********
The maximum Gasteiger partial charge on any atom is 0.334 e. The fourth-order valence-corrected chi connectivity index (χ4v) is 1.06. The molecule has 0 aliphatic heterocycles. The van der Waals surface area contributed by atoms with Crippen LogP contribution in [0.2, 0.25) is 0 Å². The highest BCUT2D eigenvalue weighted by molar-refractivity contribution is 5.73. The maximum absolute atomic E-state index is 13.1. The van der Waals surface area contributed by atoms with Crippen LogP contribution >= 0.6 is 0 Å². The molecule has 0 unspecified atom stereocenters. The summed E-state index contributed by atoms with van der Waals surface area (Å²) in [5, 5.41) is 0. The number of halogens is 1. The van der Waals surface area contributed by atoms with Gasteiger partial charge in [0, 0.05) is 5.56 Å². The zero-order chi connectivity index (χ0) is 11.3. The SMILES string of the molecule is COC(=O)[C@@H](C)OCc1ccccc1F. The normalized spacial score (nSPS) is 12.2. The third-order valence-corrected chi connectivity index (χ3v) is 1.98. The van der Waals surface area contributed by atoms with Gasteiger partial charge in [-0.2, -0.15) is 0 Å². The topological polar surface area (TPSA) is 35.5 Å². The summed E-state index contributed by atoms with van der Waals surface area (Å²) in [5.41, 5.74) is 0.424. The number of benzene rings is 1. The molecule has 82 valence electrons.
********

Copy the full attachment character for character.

The maximum Gasteiger partial charge on any atom is 0.334 e. The fourth-order valence-corrected chi connectivity index (χ4v) is 1.06. The molecule has 0 aliphatic heterocycles. The van der Waals surface area contributed by atoms with Crippen LogP contribution in [0.2, 0.25) is 0 Å². The highest BCUT2D eigenvalue weighted by molar-refractivity contribution is 5.73. The maximum absolute atomic E-state index is 13.1. The van der Waals surface area contributed by atoms with Crippen LogP contribution >= 0.6 is 0 Å². The molecule has 0 unspecified atom stereocenters. The summed E-state index contributed by atoms with van der Waals surface area (Å²) in [5, 5.41) is 0. The number of halogens is 1. The van der Waals surface area contributed by atoms with Gasteiger partial charge in [0, 0.05) is 5.56 Å². The zero-order chi connectivity index (χ0) is 11.3. The SMILES string of the molecule is COC(=O)[C@@H](C)OCc1ccccc1F. The normalized spacial score (nSPS) is 12.2. The third-order valence-corrected chi connectivity index (χ3v) is 1.98. The van der Waals surface area contributed by atoms with Gasteiger partial charge in [-0.2, -0.15) is 0 Å². The topological polar surface area (TPSA) is 35.5 Å². The summed E-state index contributed by atoms with van der Waals surface area (Å²) in [5.41, 5.74) is 0.424. The number of benzene rings is 1. The molecule has 82 valence electrons.